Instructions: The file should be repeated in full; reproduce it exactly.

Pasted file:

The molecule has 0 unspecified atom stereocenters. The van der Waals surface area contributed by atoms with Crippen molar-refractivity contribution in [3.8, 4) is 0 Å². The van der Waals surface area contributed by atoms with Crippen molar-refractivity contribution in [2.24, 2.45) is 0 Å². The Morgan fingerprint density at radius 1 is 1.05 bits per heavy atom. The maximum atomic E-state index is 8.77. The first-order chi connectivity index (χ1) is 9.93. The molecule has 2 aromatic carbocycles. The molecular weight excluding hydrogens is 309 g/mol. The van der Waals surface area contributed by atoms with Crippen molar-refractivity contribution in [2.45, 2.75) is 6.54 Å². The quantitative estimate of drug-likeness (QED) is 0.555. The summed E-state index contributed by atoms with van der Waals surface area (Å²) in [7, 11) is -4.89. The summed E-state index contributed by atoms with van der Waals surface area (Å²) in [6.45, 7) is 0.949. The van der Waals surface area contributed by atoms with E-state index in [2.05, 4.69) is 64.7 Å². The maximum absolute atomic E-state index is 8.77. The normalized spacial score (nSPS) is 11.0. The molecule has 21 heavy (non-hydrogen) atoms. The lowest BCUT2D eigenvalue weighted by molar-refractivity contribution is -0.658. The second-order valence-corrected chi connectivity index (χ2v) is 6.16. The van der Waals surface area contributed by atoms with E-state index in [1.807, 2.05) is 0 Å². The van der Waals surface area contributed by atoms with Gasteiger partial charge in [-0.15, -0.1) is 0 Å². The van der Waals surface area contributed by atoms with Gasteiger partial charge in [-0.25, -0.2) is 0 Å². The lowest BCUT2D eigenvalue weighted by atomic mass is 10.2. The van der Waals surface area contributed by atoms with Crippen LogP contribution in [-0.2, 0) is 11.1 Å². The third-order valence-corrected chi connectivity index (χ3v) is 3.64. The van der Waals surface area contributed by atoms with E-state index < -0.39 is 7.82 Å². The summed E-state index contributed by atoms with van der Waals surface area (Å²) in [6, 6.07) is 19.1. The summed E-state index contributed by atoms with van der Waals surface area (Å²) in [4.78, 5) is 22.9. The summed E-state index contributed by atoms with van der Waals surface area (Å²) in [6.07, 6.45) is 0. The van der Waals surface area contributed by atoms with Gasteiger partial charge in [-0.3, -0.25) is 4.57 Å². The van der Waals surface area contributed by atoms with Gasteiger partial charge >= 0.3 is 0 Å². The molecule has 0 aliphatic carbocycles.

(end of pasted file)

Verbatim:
The molecule has 0 unspecified atom stereocenters. The van der Waals surface area contributed by atoms with Crippen molar-refractivity contribution in [3.8, 4) is 0 Å². The van der Waals surface area contributed by atoms with Crippen molar-refractivity contribution in [2.24, 2.45) is 0 Å². The Morgan fingerprint density at radius 1 is 1.05 bits per heavy atom. The maximum atomic E-state index is 8.77. The first-order chi connectivity index (χ1) is 9.93. The molecule has 2 aromatic carbocycles. The molecular weight excluding hydrogens is 309 g/mol. The van der Waals surface area contributed by atoms with Crippen molar-refractivity contribution in [2.45, 2.75) is 6.54 Å². The quantitative estimate of drug-likeness (QED) is 0.555. The summed E-state index contributed by atoms with van der Waals surface area (Å²) in [7, 11) is -4.89. The summed E-state index contributed by atoms with van der Waals surface area (Å²) in [6.45, 7) is 0.949. The van der Waals surface area contributed by atoms with E-state index in [2.05, 4.69) is 64.7 Å². The maximum absolute atomic E-state index is 8.77. The normalized spacial score (nSPS) is 11.0. The molecule has 21 heavy (non-hydrogen) atoms. The lowest BCUT2D eigenvalue weighted by molar-refractivity contribution is -0.658. The second-order valence-corrected chi connectivity index (χ2v) is 6.16. The van der Waals surface area contributed by atoms with E-state index in [1.807, 2.05) is 0 Å². The van der Waals surface area contributed by atoms with Gasteiger partial charge in [-0.15, -0.1) is 0 Å². The van der Waals surface area contributed by atoms with Gasteiger partial charge in [-0.25, -0.2) is 0 Å². The lowest BCUT2D eigenvalue weighted by atomic mass is 10.2. The van der Waals surface area contributed by atoms with Crippen LogP contribution in [-0.2, 0) is 11.1 Å². The third-order valence-corrected chi connectivity index (χ3v) is 3.64. The van der Waals surface area contributed by atoms with E-state index < -0.39 is 7.82 Å². The summed E-state index contributed by atoms with van der Waals surface area (Å²) in [6, 6.07) is 19.1. The summed E-state index contributed by atoms with van der Waals surface area (Å²) in [4.78, 5) is 22.9. The summed E-state index contributed by atoms with van der Waals surface area (Å²) in [6.07, 6.45) is 0. The van der Waals surface area contributed by atoms with Gasteiger partial charge in [-0.3, -0.25) is 4.57 Å². The van der Waals surface area contributed by atoms with Gasteiger partial charge >= 0.3 is 0 Å². The molecule has 0 aliphatic carbocycles.